Vermont’s Covid-19 community levels remained “low” this past week, the state Department of Health reported Wednesday, rounding out the month of February with consistently low community levels.
The number of cases, hospital admissions and people in Vermont hospitals for Covid have remained relatively flat in recent weeks as XBB became the dominant strain in Vermont. The state reported 37 hospital admissions for Covid in the past week, compared to 42 the week before, according to the department.
As of March 1, 34 people were hospitalized in Vermont for Covid, including four patients in intensive care, according to the health department.
The department reported 350 Covid cases in the past week, compared to 433 cases the week before.
Health department spokesperson Ben Truman said in an email that the department stopped reporting PCR testing data on Feb. 15 because it was no longer “a good picture of COVID information in Vermont.”
The department has reported PCR test data since March 2020 to provide a picture of how many Vermonters were seeking Covid testing and to contextualize Covid case numbers. More than 3.9 million PCR tests have been performed in Vermont since the start of the pandemic. At the peak of the virus in January 2022, more than 10,000 Vermonters were tested for the virus every day.
But use of self-administered antigen testing has surpassed PCR testing in the past year, Truman said. Antigen tests are slightly less accurate than PCR tests but provide faster results and are available at pharmacies for at-home use.
About 500 PCR tests per day were being performed in Vermont as of Feb. 11, according to the department data.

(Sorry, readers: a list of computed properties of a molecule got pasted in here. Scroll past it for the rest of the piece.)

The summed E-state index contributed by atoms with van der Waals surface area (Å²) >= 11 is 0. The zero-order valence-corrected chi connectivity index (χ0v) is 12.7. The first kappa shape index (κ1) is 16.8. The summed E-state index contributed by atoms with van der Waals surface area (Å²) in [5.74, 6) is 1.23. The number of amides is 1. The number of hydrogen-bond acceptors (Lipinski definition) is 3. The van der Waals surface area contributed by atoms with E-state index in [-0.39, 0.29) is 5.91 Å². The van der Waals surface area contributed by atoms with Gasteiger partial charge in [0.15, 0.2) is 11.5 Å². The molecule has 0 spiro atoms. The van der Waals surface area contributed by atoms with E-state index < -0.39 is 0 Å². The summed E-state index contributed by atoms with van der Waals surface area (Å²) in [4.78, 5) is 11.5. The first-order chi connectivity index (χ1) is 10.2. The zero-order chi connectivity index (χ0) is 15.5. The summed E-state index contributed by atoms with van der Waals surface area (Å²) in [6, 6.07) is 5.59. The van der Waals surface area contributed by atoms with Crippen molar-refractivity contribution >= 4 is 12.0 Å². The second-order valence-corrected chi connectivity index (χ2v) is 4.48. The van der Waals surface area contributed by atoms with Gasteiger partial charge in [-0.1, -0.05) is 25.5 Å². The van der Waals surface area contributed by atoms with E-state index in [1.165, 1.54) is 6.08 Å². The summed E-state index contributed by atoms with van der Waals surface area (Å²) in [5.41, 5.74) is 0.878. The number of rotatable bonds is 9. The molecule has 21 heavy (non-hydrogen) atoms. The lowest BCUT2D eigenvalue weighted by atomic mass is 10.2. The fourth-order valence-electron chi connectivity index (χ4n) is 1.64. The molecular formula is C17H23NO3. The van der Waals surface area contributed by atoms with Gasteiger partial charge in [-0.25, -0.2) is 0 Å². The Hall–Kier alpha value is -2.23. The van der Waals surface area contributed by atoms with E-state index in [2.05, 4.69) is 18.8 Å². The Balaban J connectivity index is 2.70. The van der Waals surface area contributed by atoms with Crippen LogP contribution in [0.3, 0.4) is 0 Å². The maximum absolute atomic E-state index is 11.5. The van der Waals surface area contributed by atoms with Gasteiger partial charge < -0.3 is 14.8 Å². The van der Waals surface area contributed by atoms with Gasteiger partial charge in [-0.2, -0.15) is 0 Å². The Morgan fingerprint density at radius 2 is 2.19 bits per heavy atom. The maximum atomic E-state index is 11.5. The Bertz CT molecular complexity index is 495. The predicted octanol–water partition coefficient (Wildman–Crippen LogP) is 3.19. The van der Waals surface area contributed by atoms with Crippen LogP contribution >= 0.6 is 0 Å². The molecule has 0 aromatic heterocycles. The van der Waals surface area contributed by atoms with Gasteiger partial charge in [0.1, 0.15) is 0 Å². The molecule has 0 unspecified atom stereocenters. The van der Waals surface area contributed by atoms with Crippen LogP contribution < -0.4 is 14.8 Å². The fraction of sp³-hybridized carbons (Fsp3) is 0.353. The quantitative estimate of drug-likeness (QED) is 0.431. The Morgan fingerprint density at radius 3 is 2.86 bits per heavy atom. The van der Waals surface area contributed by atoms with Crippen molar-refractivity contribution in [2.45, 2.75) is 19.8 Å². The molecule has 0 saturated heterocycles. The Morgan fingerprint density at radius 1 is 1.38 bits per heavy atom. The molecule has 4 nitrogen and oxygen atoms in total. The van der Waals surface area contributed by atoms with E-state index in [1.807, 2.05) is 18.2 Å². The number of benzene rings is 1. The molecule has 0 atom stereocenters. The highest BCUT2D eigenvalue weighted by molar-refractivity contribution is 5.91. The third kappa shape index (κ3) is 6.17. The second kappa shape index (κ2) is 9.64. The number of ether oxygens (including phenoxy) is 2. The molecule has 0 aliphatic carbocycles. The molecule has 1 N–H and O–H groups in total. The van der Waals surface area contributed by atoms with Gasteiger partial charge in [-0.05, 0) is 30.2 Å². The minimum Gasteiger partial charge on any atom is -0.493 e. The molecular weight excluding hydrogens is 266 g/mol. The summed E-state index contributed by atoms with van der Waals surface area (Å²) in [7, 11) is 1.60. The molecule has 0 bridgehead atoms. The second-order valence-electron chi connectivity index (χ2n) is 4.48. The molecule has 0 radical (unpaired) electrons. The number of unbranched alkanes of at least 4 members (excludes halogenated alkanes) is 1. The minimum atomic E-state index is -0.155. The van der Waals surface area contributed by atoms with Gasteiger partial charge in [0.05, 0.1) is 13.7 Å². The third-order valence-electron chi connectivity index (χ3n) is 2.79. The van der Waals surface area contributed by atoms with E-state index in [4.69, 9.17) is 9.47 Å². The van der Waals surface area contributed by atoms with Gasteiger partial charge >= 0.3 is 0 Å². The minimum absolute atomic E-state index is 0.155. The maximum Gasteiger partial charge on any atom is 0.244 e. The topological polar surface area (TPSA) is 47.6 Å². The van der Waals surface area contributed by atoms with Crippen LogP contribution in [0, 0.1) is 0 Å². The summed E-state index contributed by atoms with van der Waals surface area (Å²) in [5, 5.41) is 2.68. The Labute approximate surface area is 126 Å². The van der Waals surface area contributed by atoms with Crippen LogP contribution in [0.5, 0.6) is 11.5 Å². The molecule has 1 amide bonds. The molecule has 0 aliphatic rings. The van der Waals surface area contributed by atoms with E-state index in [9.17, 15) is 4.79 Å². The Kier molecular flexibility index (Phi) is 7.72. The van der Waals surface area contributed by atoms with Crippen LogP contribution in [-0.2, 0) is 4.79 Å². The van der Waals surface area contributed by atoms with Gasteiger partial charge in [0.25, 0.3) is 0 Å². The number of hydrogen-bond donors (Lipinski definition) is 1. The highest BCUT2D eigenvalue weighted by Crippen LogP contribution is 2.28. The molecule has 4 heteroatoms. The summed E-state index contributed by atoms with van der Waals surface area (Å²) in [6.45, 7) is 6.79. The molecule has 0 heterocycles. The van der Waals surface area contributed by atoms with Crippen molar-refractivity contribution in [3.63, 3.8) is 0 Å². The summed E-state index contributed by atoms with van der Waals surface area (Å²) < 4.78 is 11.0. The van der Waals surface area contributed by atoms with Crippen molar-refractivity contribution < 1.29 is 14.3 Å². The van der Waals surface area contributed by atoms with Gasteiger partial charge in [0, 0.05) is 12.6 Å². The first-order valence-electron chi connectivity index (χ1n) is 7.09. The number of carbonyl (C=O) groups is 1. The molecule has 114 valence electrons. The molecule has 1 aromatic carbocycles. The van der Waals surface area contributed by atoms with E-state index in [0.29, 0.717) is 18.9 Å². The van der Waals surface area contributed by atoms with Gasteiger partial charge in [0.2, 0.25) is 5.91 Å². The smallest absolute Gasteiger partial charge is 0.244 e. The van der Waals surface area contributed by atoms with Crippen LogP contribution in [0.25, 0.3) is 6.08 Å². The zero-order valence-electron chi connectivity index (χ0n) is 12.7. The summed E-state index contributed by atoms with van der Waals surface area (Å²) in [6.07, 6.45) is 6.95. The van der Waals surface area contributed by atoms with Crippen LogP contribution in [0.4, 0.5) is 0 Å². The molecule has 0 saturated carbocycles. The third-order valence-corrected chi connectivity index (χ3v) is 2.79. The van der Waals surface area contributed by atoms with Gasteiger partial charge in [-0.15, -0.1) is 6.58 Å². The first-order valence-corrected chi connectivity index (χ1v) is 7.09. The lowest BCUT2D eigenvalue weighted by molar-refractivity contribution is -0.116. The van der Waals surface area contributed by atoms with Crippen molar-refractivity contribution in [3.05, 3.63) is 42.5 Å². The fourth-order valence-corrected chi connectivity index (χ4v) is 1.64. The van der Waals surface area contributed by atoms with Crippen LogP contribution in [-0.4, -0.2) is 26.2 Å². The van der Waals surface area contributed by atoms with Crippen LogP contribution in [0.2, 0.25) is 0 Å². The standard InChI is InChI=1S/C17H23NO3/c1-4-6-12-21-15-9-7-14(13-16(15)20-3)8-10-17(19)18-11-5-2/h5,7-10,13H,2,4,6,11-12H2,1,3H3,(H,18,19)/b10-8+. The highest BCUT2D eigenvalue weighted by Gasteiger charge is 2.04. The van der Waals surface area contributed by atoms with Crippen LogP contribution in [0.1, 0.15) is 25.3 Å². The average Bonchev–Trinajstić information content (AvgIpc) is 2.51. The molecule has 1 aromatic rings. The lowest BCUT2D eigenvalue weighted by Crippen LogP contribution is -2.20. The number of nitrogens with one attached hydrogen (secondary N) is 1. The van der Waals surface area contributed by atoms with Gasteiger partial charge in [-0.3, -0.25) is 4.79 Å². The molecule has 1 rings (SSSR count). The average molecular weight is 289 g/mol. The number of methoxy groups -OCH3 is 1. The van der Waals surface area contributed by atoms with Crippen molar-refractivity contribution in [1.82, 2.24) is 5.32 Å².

The department collects self-reported antigen test results but does not publish the data publicly.
Truman said the archived version of the PCR test data would remain public until May 18.
“After May 18, updated COVID-19 information will continue to be found in the COVID-19 Surveillance Report,” he wrote.
The number of people arriving at emergency departments with Covid symptoms is similar to February 2022, when the state was recovering from the peak of the Omicron wave, according to the department data.
Average daily hospital admissions for Covid this month were somewhat lower than in February 2022 — down to about six per day from about 10 per day, according to the department and the U.S. Centers for Disease Control and Prevention.
Covid cases are far lower, currently at about 49 per day, than the roughly 200 per day last year, but the potential influence of antigen testing on those figures is unclear.
About 78% of counties nationwide are reporting “low” Covid community levels, according to the CDC.
Twelve of Vermont’s 14 counties had “low” Covid community levels in the past week, according to the CDC. Bennington and Rutland were the only counties that reported “medium” Covid community levels. This is the fifth week in a row Bennington has reported “medium” levels.
Both the CDC and Vermont Department of Health’s Covid levels are based on Covid cases, hospital admissions and the percent of state hospital beds taken up by Covid patients.
The health department reported eight additional Covid deaths this week, bringing February’s total to 23. In total, 925 people have died of Covid in Vermont since the pandemic began in March 2020.
Erin Petenko contributed reporting.
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